So let's start the conversation. Of course the fracking industry is going to push back. They have the big bucks to sell the idea. The valley has been desperate for jobs for so many years. but are we selling our souls to the devil? This deal might look a whole lot better if the way to remove the gas from the earth did not involve injecting toxic chemicals into the wells and the release of methane gas into the air.

They may want you to think that fracking is perfectly safe. The EPA doesn't plan to address one contentious issue — how often drinking water contamination might occur. http://www.huffingtonpost.com/2013/01...

Fracking requires large quantities of fresh water. Fracking the Marcellus will require many billions of gallons of water over the next 15 years. This water can be withdrawn from lakes, rivers, streams, wetlands, ponds, and wells. Because the water becomes contaminated, it may never be returned to the watershed.

Our water supply is finite Although water covers about 70 percent of the Earth, less than 1 percent is available as freshwater for human use. Surface water—such as that in lakes, reservoirs, rivers, and streams—is the primary water source for humans. Groundwater—that is, water underground in aquifers (highly permeable rocks, soil, and sand)—can be extracted through wells or found as springs. Technically speaking, groundwater resources exceed salt-free surface water on Earth, but humans use surface water more often because it is easier to access in large quantities.

Wells can be fracked up to 10 times. Marcellus wells are long lived. They will remain active for decades, up to 40 years... Then what? http://shaleshock.org/drilling-101/

And what will the future look like for our children and grandchildren?

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6Attis(903 comments)posted 1 year, 9 months ago

thank you 76Ytown for these indisputable facts and sound reasoning. The problem of course is that the corporate vultures doing the fracking and their pro-fracking cheerleaders within public office have no regard for facts (which they fabricate); the truth (which they seclude); and sound reasoning (which they hate). Sheer greed and political prostitution drive this madness.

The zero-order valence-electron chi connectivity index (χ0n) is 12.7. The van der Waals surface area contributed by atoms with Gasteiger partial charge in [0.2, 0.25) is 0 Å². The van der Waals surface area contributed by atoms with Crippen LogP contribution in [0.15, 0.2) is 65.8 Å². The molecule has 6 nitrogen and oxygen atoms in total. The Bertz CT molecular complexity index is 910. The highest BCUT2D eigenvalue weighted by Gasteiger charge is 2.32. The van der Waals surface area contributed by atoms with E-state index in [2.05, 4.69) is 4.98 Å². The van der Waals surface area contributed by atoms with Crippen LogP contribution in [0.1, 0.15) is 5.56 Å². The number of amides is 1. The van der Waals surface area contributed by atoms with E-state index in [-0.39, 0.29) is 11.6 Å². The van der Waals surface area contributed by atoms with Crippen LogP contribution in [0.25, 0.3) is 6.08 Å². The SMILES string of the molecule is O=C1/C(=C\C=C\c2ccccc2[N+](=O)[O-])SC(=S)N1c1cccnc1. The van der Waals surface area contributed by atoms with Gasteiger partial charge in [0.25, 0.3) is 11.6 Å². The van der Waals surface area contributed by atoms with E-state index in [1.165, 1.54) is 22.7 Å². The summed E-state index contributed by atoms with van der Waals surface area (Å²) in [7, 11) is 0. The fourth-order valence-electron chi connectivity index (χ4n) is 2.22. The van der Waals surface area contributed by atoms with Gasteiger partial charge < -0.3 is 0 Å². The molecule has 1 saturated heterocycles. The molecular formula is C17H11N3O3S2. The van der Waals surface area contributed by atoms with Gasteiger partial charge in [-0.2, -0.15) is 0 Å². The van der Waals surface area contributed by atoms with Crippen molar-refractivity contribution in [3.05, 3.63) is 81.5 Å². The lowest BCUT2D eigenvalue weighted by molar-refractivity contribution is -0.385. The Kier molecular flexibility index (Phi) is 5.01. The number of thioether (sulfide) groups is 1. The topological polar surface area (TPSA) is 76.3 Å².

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7kurtw(876 comments)posted 1 year, 9 months ago

I like the response of the post- "show me the specific places in PA" ruined by fracking.

I go to PA all the time and I haven't seen an environmental catastrophe yet connected with fracking.

Where is it- lead me there. I'm waiting to be convinced. The people in PA are not idiots- they're not about to be let themselves be willingly "raped" by greedy Capitalists as the Left likes to suggest.

Hydraulic Fracturing has been going on for 60 years safely and we have environmental laws in place to protect the public interest.

Again, this is another example of a "manufactured" crisis concocted by the left to disparage and, they hope, ultimately destroy the Capitalist System.

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8kurtw(876 comments)posted 1 year, 9 months ago

Re: 76Ytown. Congratulations! You've done it. In your entire long post they're isn't a single verifiable fact- they're isn't anything supported by evidence: quoting sources, giving evidence, etc. It's just one long, off the top of my head, rant.

Again, I wish I had that kind of consistency. It makes about as much sense as the post that said PA was being decimated by Fracking without giving specific locations.

The Anti-fracking Crusade is just that- A Crusade- a Religious Movement.

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976Ytown(1254 comments)posted 1 year, 9 months ago

reply to kurtw: " The people in PA are not idiots- they're not about to be let themselves be willingly "raped" by greedy Capitalists as the Left likes to suggest."

No, the people in Pa they are not idiots and neither are the people of the valley, but, we need to gather all the facts before being lured into this decision strictly by money.

I cited my sources in the links provided and I'm adding this one: http://www.sourcewatch.org/index.php/...

Regulations

As of 2012, fracking is exempt from seven major federal regulations:[7]

The Clean Water Act and Safe Drinking Water Act, due to the "Halliburton loophole" pushed through by former Vice-President/former Halliburton CEO Dick Cheney, exempting corporations from revealing the chemicals used in fracking fluid;
the Resource Conservation and Recovery Act, which exempts fracking from federal regulations pertaining to hazardous waste;
the Superfund law, which requires that polluters remediate for carcinogens like benzene released into the environment, except if they come from oil or gas;
the Comprehensive Environmental Response, Compensation, and Liability Act;
the Resource Conservation and Recovery Act;
the National Environmental Policy Act; and
the Toxic Release Inventory under the Emergency Planning and Community Right-to-Know Act.

As of February 2012, only four of 31 fracking states have significant drilling rules. Five states have adopted disclosure rules, although they still allow for "proprietary trade secrets."[8]